Belief in Britain

Ipsos MORI (the second largest survey research organization in the UK,) interviewed 1,005 adults in Great Britain aged 16+ by telephone between 5-7 October 2007 regarding their beliefs in ghosts, ETs, and various superstitions. Data were weighted to match the profile of the population. The data calculations are posted online.

The poll found that almost two in five people believe in ghosts, with women more likely to believe than men (44% compared to 31%). Almost a third of those polled believe that governments around the world are concealing evidence of extra-terrestrial beings, and 9% believe that some crop circles are the work of extra-terrestrial forces.

77% of those polled deny that they are superstitious, but half touch wood to avoid bad luck, two in five cross their fingers for good luck, 16% have a lucky charm, and 15% consider the number '13' to be unlucky. Either many Brits are self-deceived or old habits die hard: 30% of those who claim not to be superstitious cross their fingers for good luck.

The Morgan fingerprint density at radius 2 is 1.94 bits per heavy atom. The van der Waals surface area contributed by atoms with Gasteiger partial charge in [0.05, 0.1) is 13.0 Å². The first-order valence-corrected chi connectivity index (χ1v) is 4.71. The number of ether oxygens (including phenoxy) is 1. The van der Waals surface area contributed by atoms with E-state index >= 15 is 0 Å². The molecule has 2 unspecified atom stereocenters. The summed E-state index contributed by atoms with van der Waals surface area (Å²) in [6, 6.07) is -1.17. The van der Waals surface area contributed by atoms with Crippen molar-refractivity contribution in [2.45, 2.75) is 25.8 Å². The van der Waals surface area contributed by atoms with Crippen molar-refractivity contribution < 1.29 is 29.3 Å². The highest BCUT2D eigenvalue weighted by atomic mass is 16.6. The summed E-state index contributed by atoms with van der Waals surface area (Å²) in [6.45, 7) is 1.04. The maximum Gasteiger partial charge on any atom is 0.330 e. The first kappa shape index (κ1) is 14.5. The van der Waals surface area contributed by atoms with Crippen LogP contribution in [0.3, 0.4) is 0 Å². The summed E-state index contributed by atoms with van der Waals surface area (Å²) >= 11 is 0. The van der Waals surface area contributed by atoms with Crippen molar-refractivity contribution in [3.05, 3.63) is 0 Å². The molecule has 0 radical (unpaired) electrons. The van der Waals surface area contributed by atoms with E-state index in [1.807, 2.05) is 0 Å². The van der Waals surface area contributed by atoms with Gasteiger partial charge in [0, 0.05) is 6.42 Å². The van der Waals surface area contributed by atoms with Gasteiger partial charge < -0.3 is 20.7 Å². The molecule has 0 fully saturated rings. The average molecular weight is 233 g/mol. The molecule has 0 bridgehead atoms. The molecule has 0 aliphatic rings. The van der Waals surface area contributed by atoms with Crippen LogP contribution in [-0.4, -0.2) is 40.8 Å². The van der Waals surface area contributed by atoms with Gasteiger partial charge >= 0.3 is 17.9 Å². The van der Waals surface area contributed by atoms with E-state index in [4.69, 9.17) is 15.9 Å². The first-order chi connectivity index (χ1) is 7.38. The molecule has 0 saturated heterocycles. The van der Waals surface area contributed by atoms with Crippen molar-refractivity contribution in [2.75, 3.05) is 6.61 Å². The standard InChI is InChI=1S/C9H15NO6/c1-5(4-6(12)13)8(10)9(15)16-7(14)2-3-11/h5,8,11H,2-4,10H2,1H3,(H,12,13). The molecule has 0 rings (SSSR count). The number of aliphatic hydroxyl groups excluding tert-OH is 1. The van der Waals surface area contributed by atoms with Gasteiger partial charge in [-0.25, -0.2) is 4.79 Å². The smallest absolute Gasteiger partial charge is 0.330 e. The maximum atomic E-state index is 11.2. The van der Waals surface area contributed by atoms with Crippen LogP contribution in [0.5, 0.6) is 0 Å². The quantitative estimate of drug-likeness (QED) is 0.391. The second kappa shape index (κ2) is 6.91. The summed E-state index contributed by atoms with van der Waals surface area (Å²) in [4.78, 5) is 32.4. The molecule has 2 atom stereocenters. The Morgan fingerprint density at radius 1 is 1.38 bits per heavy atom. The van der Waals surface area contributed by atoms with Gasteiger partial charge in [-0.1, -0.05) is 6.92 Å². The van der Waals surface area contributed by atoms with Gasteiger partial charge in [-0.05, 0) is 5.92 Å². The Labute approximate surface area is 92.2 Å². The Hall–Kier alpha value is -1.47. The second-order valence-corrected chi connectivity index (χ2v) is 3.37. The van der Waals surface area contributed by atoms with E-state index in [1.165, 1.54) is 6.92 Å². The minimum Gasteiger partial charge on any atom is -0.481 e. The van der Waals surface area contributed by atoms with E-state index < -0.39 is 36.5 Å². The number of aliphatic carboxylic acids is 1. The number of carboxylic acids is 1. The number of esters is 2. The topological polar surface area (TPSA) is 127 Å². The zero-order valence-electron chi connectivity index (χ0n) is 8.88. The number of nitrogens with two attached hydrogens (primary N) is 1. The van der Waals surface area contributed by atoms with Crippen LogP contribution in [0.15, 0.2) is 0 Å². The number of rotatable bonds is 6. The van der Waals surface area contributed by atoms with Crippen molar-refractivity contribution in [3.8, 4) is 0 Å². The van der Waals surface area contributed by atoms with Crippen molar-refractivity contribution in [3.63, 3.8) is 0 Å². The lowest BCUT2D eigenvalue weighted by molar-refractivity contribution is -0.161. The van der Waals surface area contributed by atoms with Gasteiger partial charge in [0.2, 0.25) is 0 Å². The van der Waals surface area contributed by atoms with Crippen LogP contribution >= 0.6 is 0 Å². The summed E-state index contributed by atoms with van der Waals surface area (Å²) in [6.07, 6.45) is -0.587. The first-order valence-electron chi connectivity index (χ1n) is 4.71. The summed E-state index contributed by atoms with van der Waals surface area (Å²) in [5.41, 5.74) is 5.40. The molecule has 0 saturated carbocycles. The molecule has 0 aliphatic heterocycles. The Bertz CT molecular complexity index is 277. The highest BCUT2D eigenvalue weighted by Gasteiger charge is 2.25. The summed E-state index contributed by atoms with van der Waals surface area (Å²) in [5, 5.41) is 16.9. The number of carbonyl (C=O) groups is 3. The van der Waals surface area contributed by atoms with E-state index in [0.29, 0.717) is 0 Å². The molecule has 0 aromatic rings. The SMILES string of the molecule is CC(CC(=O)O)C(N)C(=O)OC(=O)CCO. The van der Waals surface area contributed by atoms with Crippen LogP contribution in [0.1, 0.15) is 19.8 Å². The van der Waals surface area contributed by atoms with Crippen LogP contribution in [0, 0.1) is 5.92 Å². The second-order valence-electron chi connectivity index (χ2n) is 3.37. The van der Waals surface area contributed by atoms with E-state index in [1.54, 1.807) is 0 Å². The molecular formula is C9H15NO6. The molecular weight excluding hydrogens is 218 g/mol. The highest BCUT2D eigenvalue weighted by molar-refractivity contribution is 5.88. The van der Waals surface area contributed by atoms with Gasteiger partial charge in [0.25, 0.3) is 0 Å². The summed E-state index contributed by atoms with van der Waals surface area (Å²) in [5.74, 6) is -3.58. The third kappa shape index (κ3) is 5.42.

Belief in telepathy is very strong among women (47%). One in four Brits consult their horoscope regularly and one in four of those who do "believe that horoscopes accurately predict events in their lives."

On the bright side, only 49% of the men said they believe in God and only 40% believe in life after death, but 32% believe in hell and 25% believe in guardian angels. Also on the bright side, only about 13% of those surveyed believe in witches or wizards. Of course, from where you're standing, these facts may be on the dark side.

The most troublesome statistic, I think, is that 70% of the women surveyed believe in fate. Is this because they understand that there is no free will? Or, do they simply feel that they have very little, if any, control over their own lives and the world around them? I don't know. Maybe we should do another survey. Or maybe I should shut up. After all, I live in a country where ghosts have a higher approval rating than the president.

Sticking Needles into Acupuncture Studies

Keeping the acupuncture entry up-to-date is becoming nearly impossible due to the sheer number of new studies being done. My rule of thumb is to ignore small studies or meta-analyses of small studies. For example, I'll see a headline like this:

Acupuncture before and during surgery reduces the need for powerful painkillers*